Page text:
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Study Recommends Ways to Evaluate End of Life Care in Nursing Homes

Discussion begins about need to create end of life quality measures to inform consumers and provide nursing homes with incentive to improve care

April 16, 2012 - While nursing homes are the place where an estimated 30 percent of Americans die, there currently exists no way to compare which institutions do a better job at managing end of life care. A new study appearing this week in the Journal of Palliative Medicine is starting a discussion over the need to create end of life quality measures in order to both inform consumers and provide nursing homes with incentive to improve care.

“Nursing homes are increasingly becoming the place where people go to die,” said Helena Temkin-Greener, Ph.D., a professor of Community and Preventive Medicine at the University of Rochester Medical Center (URMC).

“By 2020, the percentage of people who die in these institutions will grow to 40 percent. And yet while we have seen an explosion of health care ‘report cards’ none of them can tell us which nursing homes are better at providing end of life care.”

The federal Centers for Medicare and Medicaid Services (CMS) compiles a wide range of information from staffing levels, inspection results, and measures of the quality of care – such a pressure sores, infections, and incontinence – for more than 16,000 nursing homes across the nation.

 

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This data is published on the CMS Nursing Home Compare website. While this information allows consumers to compare the performance of nursing homes for a number of aspects of care, it does not indicate how well or poorly a facility provides end of life care.

“The lack of measures of quality of care provided to dying residents not only denies patients and families the ability to make informed choices, but it also means that nursing homes do not have the information and the incentives to improve quality of end of life care,” said Dana B. Mukamel, Ph.D., professor in the Department of Medicine and senior fellow with the Health Policy Research Institute at the University of California, Irvine.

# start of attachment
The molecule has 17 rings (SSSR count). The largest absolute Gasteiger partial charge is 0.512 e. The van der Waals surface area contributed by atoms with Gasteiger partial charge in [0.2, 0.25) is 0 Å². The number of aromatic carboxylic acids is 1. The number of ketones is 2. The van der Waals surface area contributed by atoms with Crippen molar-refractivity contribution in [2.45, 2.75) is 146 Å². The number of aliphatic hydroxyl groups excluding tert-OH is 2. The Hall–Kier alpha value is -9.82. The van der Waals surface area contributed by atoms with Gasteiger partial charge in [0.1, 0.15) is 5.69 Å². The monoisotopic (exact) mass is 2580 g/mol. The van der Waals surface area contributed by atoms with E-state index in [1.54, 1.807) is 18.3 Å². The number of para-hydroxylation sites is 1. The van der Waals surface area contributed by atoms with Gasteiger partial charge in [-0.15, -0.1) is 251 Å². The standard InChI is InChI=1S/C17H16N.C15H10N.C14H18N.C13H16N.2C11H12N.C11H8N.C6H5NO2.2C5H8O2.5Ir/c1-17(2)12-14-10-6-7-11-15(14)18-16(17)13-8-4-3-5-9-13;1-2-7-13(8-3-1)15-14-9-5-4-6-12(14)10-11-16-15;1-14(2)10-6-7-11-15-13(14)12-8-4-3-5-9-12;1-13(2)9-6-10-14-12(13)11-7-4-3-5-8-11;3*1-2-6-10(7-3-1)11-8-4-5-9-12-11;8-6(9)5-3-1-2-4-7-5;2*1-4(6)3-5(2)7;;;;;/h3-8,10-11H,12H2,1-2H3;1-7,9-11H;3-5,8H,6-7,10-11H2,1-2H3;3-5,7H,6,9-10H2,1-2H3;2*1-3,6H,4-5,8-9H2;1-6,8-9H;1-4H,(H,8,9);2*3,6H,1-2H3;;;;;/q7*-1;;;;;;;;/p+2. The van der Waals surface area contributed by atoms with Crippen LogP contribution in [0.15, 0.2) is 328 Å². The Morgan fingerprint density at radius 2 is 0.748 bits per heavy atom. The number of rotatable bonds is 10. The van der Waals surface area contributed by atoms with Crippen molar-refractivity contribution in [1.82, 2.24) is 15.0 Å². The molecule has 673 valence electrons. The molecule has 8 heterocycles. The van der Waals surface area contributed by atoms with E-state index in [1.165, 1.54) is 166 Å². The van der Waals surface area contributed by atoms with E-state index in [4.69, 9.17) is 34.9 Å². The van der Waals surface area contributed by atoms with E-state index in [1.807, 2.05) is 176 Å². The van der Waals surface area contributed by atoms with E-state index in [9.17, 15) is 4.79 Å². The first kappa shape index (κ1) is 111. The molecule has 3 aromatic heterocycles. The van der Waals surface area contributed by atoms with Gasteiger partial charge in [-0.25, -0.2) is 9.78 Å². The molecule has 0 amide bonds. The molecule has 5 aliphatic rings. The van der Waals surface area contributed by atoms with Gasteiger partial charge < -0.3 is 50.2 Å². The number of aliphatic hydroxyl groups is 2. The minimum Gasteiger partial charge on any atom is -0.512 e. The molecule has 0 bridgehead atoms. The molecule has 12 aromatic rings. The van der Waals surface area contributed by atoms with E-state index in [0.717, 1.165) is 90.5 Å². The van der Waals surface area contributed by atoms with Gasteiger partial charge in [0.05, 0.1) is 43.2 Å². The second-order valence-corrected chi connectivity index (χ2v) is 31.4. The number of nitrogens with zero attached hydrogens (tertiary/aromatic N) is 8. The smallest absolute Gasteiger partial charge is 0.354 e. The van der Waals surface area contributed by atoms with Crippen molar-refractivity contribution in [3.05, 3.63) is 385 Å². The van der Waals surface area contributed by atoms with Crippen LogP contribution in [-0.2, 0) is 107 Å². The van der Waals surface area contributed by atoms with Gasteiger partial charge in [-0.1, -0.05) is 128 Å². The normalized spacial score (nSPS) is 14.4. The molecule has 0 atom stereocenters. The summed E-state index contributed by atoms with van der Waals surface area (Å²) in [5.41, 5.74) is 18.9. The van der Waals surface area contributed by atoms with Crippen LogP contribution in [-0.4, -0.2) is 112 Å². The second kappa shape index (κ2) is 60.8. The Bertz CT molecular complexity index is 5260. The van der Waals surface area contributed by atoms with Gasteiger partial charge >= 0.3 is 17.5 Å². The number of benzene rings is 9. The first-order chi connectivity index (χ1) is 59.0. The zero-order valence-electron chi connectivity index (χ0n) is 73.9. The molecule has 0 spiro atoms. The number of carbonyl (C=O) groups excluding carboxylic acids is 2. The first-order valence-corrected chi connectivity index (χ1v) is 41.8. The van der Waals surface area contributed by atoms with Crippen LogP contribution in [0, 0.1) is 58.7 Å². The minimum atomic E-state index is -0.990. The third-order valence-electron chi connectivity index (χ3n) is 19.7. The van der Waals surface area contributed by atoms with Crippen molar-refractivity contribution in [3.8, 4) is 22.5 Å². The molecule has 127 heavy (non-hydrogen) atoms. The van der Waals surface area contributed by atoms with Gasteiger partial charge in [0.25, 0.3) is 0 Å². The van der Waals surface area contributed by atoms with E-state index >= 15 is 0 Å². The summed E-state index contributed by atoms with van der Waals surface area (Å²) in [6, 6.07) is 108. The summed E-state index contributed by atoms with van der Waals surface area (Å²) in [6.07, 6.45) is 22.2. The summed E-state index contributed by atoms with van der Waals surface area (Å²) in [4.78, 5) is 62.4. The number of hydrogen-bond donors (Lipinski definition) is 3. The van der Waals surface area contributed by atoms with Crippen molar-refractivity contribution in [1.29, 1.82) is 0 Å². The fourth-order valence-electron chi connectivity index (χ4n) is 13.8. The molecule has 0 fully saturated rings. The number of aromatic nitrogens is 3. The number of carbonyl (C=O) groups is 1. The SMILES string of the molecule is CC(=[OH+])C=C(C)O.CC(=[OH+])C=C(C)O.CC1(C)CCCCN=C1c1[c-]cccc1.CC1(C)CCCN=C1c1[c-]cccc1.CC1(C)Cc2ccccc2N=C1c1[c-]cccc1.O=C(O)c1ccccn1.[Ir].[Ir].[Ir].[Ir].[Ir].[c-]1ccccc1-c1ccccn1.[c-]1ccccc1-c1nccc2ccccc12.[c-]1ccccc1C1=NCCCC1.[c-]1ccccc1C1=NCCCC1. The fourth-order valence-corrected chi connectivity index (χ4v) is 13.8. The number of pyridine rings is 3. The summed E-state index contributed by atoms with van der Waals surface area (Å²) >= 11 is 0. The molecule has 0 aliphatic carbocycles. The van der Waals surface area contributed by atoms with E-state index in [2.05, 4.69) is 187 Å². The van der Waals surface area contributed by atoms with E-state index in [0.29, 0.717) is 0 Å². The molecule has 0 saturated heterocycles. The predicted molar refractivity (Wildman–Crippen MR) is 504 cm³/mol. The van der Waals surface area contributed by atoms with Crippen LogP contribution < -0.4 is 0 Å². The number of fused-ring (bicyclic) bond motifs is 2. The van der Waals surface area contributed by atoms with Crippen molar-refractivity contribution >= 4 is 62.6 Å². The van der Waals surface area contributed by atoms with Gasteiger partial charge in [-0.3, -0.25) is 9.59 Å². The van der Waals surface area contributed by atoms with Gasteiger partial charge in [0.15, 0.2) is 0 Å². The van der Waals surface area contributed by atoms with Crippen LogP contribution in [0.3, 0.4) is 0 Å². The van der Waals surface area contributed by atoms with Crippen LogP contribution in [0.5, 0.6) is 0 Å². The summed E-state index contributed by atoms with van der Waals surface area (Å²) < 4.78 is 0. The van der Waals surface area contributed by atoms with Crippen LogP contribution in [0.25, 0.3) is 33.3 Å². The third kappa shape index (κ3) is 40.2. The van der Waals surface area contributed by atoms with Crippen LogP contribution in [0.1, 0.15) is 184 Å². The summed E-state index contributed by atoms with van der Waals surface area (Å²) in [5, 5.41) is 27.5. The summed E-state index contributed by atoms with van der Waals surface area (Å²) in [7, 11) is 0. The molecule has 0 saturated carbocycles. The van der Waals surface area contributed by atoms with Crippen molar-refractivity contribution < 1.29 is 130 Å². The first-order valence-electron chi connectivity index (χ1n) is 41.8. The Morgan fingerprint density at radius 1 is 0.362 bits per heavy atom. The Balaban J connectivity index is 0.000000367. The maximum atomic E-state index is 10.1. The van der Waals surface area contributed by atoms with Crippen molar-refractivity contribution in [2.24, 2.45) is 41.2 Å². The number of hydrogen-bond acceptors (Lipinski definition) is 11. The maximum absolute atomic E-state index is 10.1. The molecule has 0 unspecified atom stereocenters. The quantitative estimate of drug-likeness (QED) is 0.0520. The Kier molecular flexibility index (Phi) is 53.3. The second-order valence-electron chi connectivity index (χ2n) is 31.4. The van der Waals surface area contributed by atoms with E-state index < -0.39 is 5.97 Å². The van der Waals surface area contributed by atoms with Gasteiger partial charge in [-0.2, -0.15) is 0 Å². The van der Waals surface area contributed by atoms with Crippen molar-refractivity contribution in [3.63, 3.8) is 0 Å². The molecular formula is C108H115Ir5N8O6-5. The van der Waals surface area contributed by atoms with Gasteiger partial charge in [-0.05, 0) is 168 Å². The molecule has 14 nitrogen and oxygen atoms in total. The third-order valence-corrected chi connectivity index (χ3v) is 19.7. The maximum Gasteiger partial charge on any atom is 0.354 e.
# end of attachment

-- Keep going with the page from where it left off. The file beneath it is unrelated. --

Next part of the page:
“We know that there is a correlation between the publishing of quality measure and subsequent steps taken by providers – be that a nursing home or a hospital – to improve care.”

The study’s authors looked at two quality measures:
   1. the number of dying residents who were transferred to a hospital and subsequently died there and
   2. the use of hospice care in nursing homes.

Their goal was to create prototypes of quality measures for end of life care and to demonstrate that such measures could be calculated from information that is currently available and added to the Nursing Home Compare report card.

Hospital Transfers

Fewer hospital transfers – particularly at the end of life – are considered to indicate a higher level of care in a nursing home. Previous studies have shown that 45 percent of the time such transfers are inappropriate and avoidable. Because transfers increase the risk of illness, heighten stress, and are disruptive, they can accelerate a person’s decline in health and quality of life. The study found that 20 percent of long-term nursing home residents died in a hospital.

Hospice Care

The use of hospice care – in which specialists in areas of pain and symptom management and psychological, emotional, and spiritual support and counseling are brought in to treat dying residents – also indicates a higher level of end of life care quality. Currently, an estimated 33 percent of nursing home residents received hospice care at the time of their death.

The authors are also studying two other quality measures that could signal the quality of end of life care – pain management and shortness of breath. The results of this study are expected to be published in another forthcoming paper.

“We believe that these measures, which can be readily calculated from data already being collected, have the potential to measure the quality of end of life care in nursing homes,” said Mukamel. “This is the first attempt to identify such a measure and we hope that this leads to a long overdue discussion in the health care community regarding this important topic.”

Other co-authors include: Timothy Quill, M.D., Thomas Caprio, M.D., Sally Norton R.N. Ph.D., with URMC; Richard Ahn, M.S. with University of California, Irving; and Nan (Tracy) Zheng, Ph.D., with RTI International. The study was supported with a grant from the National Institutes of Nursing Research.

 

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